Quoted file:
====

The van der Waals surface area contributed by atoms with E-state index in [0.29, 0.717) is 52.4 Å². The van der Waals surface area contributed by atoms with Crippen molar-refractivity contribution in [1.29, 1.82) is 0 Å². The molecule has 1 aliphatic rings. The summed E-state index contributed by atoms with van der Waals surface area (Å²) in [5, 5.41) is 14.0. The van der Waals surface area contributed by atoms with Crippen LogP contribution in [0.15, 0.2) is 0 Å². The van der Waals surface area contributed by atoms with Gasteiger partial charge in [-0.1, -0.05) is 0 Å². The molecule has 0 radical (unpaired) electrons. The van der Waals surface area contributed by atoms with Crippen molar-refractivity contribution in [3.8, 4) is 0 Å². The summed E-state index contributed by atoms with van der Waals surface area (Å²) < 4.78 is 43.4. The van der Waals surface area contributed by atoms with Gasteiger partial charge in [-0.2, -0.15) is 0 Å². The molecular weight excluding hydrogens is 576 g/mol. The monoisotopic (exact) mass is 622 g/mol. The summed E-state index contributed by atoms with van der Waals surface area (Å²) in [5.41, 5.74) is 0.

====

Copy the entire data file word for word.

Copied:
The van der Waals surface area contributed by atoms with E-state index in [0.29, 0.717) is 52.4 Å². The van der Waals surface area contributed by atoms with Crippen molar-refractivity contribution in [1.29, 1.82) is 0 Å². The molecule has 1 aliphatic rings. The summed E-state index contributed by atoms with van der Waals surface area (Å²) in [5, 5.41) is 14.0. The van der Waals surface area contributed by atoms with Crippen LogP contribution in [0.15, 0.2) is 0 Å². The van der Waals surface area contributed by atoms with Gasteiger partial charge in [-0.1, -0.05) is 0 Å². The molecule has 0 radical (unpaired) electrons. The van der Waals surface area contributed by atoms with Crippen molar-refractivity contribution in [3.8, 4) is 0 Å². The summed E-state index contributed by atoms with van der Waals surface area (Å²) < 4.78 is 43.4. The van der Waals surface area contributed by atoms with Gasteiger partial charge in [-0.2, -0.15) is 0 Å². The molecular weight excluding hydrogens is 576 g/mol. The monoisotopic (exact) mass is 622 g/mol. The summed E-state index contributed by atoms with van der Waals surface area (Å²) in [5.41, 5.74) is 0.